The Brooklyn-based collector Carla Shen first saw Amiri’s work in 2021 at the NADA Miami art fair, but everything she wanted was sold out. The following year at the same fair, she saw Amiri’s “Reclining Woman on a Sofa” in the booth of Cooper Cole Gallery of Toronto.
“It stopped me in my tracks,” said Shen, who is a trustee of the Brooklyn Museum and concentrates on collecting figurative work by women and people of color. She bought it and then lent the piece to the Aldrich show.
“I love that Hangama creates these personal works, but they also quietly challenge this totalitarian, oppressive rule,” Shen said.
Amiri’s stories seem to strike a chord with viewers, even those used to looking at lots of artworks.
When the Denver Art Museum’s senior curator of Asian art, Hyonjeong Kim Han, presented “Still-life With Jewelry Boxes and Red Roses” to the museum’s acquisitions committee, “people started sharing stories,” Han said.
The still life depicts a tabletop with wedding rings. Han noted that “under Taliban rule, many Afghan women have married ‘picture grooms’ — men they have not met.”
At the Denver meeting, “people talked about things in their own families, the arranged marriages of their parents and grandparents,” Han said of the committee’s curators, staff members and patrons, some of whom are Hawaiian and South Asian. “They were excited that it would be relevant for viewers.”
Amiri was 7 when her family left Kabul in the wake of the Taliban takeover of that city, a scene that inspired one of the works in the show, “Departure,” depicting a station wagon topped by strapped-on luggage.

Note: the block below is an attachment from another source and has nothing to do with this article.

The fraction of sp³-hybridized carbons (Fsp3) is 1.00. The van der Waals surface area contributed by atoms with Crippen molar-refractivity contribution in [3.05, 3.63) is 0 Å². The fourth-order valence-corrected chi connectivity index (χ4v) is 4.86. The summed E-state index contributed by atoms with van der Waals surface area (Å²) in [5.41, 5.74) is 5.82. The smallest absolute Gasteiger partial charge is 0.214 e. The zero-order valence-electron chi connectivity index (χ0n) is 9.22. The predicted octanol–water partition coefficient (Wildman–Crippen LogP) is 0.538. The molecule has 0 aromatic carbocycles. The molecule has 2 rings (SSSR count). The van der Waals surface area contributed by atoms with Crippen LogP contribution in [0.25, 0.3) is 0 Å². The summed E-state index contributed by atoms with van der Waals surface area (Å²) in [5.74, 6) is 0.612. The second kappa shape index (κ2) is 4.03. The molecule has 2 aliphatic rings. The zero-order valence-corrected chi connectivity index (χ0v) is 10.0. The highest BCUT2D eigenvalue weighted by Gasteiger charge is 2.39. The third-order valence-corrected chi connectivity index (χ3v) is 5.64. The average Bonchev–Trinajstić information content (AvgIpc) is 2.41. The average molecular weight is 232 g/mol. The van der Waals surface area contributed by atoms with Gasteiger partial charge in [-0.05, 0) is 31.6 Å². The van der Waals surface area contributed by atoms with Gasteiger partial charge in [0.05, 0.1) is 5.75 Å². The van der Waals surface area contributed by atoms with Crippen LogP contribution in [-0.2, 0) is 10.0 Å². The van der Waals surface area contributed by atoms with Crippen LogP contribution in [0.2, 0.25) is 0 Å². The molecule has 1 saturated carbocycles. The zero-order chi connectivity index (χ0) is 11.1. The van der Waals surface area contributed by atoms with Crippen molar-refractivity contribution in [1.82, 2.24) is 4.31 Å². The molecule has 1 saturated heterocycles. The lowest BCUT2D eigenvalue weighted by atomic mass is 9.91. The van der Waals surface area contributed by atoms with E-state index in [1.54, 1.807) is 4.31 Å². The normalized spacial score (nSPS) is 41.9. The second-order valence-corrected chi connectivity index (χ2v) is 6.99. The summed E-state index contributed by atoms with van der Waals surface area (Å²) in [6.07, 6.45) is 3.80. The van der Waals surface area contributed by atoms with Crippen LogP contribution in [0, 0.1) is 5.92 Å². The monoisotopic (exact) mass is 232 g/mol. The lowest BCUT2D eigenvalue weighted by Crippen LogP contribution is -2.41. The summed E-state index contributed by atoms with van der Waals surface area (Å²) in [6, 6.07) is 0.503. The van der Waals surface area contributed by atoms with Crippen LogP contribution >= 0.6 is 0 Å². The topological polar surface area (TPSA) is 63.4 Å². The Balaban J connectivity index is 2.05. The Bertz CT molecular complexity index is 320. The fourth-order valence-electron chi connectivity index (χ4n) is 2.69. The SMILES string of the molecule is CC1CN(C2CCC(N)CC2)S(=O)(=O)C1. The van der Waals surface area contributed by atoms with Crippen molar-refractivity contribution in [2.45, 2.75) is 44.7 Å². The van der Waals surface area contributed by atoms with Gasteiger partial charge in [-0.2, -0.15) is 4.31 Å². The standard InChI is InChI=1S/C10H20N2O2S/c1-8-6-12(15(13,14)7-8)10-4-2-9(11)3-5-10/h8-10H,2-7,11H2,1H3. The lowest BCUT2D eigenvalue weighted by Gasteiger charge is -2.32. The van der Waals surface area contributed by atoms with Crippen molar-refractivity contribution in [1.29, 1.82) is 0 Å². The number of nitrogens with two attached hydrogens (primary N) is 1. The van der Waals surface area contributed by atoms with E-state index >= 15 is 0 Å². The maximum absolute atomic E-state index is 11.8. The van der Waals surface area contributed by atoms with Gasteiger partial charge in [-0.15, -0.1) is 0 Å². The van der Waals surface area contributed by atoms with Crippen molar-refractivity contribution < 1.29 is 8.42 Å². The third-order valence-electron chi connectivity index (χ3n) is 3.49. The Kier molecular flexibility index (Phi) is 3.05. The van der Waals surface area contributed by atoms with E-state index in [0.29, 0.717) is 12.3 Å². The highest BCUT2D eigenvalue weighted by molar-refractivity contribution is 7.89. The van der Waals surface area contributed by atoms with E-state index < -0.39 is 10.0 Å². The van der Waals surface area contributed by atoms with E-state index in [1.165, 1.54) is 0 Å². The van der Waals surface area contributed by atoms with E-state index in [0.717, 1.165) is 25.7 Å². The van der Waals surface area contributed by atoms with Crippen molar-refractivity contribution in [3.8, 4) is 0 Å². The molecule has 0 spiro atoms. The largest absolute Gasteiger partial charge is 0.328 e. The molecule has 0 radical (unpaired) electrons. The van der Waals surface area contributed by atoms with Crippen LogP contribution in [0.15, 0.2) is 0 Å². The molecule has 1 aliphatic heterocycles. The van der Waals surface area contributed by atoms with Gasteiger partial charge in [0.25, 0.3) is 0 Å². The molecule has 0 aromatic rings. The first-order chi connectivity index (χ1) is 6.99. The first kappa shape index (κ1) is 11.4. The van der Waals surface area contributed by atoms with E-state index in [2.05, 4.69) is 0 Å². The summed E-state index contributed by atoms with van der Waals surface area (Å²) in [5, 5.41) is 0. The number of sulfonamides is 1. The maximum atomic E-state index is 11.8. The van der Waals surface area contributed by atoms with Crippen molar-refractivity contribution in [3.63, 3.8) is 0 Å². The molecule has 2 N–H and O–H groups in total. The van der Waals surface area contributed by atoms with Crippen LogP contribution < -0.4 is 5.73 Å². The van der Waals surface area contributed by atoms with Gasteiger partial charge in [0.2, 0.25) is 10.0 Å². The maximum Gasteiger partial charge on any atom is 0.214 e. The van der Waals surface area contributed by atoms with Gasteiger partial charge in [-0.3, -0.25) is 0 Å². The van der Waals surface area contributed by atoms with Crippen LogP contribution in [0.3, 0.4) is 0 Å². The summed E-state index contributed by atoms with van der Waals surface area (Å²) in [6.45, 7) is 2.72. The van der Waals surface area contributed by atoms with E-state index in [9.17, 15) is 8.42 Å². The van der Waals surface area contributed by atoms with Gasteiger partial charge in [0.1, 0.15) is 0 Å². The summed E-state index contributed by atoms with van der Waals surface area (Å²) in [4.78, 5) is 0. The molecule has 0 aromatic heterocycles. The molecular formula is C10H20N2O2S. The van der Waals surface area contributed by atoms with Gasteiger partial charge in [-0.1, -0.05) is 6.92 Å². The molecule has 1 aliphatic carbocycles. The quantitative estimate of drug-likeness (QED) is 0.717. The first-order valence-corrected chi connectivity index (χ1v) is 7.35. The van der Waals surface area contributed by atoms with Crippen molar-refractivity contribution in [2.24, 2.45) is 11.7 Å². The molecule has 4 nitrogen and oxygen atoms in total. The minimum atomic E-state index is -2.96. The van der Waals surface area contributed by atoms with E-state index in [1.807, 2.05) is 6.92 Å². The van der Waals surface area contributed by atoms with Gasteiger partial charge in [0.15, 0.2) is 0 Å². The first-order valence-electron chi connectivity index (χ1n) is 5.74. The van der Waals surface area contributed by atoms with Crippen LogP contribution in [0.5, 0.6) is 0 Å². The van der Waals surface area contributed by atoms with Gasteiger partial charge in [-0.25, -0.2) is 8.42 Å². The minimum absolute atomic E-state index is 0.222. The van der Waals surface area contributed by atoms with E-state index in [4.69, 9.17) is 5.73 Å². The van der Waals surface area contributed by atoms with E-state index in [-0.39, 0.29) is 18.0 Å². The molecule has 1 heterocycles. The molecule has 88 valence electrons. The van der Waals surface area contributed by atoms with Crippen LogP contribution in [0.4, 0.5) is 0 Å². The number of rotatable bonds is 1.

“I have really bad memories of that time as a young child, being taken out of school,” she said.
When her father left for Europe to look for work, Amiri, her mother and her siblings moved first to Pakistan, and later Tajikistan, for a total of nine years. Then they all reunited after immigrating to Halifax, Nova Scotia.
As a child, “I didn’t grow up with a pencil or a brush in my hand,” Amiri said. “We were a poor immigrant family. The only thing we had was fabric and two sticks, so we would sew little dolls. That’s my foundational material and activity.” Her mother also sewed, and an uncle in Kabul was a tailor.
After high school in Halifax, where a teacher encouraged her to pursue art, Amiri then attended NSCAD University (the Nova Scotia College of Art and Design). After graduating, she got a Fulbright scholarship, which she used to do research at Yale.
By the time she began her M.F.A. at Yale, she thought she would be a painter. But she quickly realized she needed to shift.
“I had a hard time owning the language of painting,” Amiri said. Now she often paints some of the fabrics in her textile works.
Amiri counts some of the greatest modern contemporary artists among her influences, including the Pop legend Claes Oldenburg, who died last year. Three of the works in the Aldrich are “soft sculptures” of the type Oldenburg pioneered; in Amiri’s case, they depict a dried-fruit box and two sacks of rice.
But Oldenburg’s playful tone is a world away from the mood in Amiri’s works, with its combination of longing and defiance, especially in light of the Taliban’s return to power in 2021.
“It’s the worst country these days for a woman,” Amiri said. “And I have lived through that history.”
Hangama Amiri: A Homage to Home
Through June 11 at the Aldrich Contemporary Art Museum, 258 Main Street, Ridgefield, Conn., 203-438-4519, thealdrich.org.
Top image: Hangama Amiri with two of her works, from left, “Setayesh, Beauty Salon” and “Mah Chehra Beauty Parlor,” both from 2022. The artist says she emphasizes the women’s faces to counter their “erasure” by the Taliban, which does not want female images displayed in public. Credit: Sasha Rudensky for The New York Times